Pediatric Occupational Therapy, Speech-Language Therapy, And Physical Therapy for Autism, Down Syndrome, Cerebral Palsy, and other special needs

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Developmental Coordination Disorder (DCD)

Developmental Coordination Disorder (DCD) is a motor skills disorder that affects five to six percent of all school-aged children. The ratio of boys to girls varies from 2:1 to 5:1, depending on the group studied. DCD occurs when a delay in the development of motor skills, or difficulty coordinating movements, results in a child being unable to perform common, everyday tasks. By definition, children with DCD do not have an identifiable medical or neurological condition that explains their coordination problems. 

Frequently described as "clumsy" or "awkward" by their parents and teachers, children with DCD have difficulty mastering simple motor activities, such as tying shoes or going down stairs, and are unable to perform age-appropriate academic and self-care tasks. Some children may experience difficulties in a variety of areas while others may have problems only with specific activities. Children with DCD usually have normal or above average intellectual abilities. However, their motor coordination difficulties may impact their academic progress, social integration and emotional development.

DCD is commonly associated with other developmental conditions, including attention deficit/hyperactivity disorder (ADHD), learning disabilities (LD), speech-language delays and emotional and behavioural problems.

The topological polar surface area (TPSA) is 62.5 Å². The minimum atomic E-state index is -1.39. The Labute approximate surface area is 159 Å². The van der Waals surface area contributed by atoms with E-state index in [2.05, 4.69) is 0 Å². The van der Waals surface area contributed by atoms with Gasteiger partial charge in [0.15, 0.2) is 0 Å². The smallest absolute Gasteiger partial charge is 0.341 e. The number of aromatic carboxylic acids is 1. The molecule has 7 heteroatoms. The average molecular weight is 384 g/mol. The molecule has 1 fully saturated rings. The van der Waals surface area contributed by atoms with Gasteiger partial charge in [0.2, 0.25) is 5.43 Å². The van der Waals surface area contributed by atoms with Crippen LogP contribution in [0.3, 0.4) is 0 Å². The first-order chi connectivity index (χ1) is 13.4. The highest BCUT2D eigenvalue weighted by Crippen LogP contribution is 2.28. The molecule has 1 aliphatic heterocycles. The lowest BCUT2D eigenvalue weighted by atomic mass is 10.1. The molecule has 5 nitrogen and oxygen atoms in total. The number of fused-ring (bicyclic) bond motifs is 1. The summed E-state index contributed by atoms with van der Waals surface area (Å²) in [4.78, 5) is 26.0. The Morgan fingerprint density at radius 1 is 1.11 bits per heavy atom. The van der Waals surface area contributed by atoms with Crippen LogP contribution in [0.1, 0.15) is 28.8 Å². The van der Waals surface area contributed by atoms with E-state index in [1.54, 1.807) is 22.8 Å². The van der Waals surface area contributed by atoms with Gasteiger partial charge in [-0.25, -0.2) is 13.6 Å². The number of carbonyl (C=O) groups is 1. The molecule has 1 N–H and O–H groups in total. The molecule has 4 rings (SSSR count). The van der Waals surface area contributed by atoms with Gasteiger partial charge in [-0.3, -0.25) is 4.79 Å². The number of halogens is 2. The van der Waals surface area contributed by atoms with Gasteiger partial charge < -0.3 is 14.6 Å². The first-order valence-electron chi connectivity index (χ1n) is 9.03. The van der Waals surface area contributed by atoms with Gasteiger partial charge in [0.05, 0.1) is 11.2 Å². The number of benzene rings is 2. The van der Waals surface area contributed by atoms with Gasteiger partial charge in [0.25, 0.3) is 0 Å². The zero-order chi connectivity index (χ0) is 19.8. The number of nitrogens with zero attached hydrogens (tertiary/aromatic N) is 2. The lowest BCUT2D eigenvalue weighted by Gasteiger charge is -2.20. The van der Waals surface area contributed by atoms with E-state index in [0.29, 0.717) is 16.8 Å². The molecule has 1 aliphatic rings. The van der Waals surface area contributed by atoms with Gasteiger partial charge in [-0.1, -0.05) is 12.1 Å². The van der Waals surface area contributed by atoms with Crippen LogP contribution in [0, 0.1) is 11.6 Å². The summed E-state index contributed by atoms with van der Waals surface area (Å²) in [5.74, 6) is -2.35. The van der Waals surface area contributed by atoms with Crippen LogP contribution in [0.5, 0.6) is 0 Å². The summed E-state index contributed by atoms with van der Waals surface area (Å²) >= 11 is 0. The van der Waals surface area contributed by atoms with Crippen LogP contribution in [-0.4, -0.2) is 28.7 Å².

Occupational therapists (OTs) are educated and trained in analyzing motor skill development and also in determining the ability of a child to cope with the demands and activities of everyday life. OTs are uniquely suited for making recommendations for the management of a child with movement problems. In today’s health care environment, OTs often function in the role of consultant; this is particularly true of therapists working within school settings. In a consultant role, the therapist will observe the child performing tasks that are difficult for him/her and make recommendations to his/her parents and educators. These recommendations may include: strategies or accommodations to assist with tasks at home, at school, or in the community; modifications to the child’s environment; ways to promote physical activity and increase participation; guidelines on choosing community leisure and sports activities that are matched to the child’s interests and abilities; and assistance with setting appropriate expectations to ensure success.

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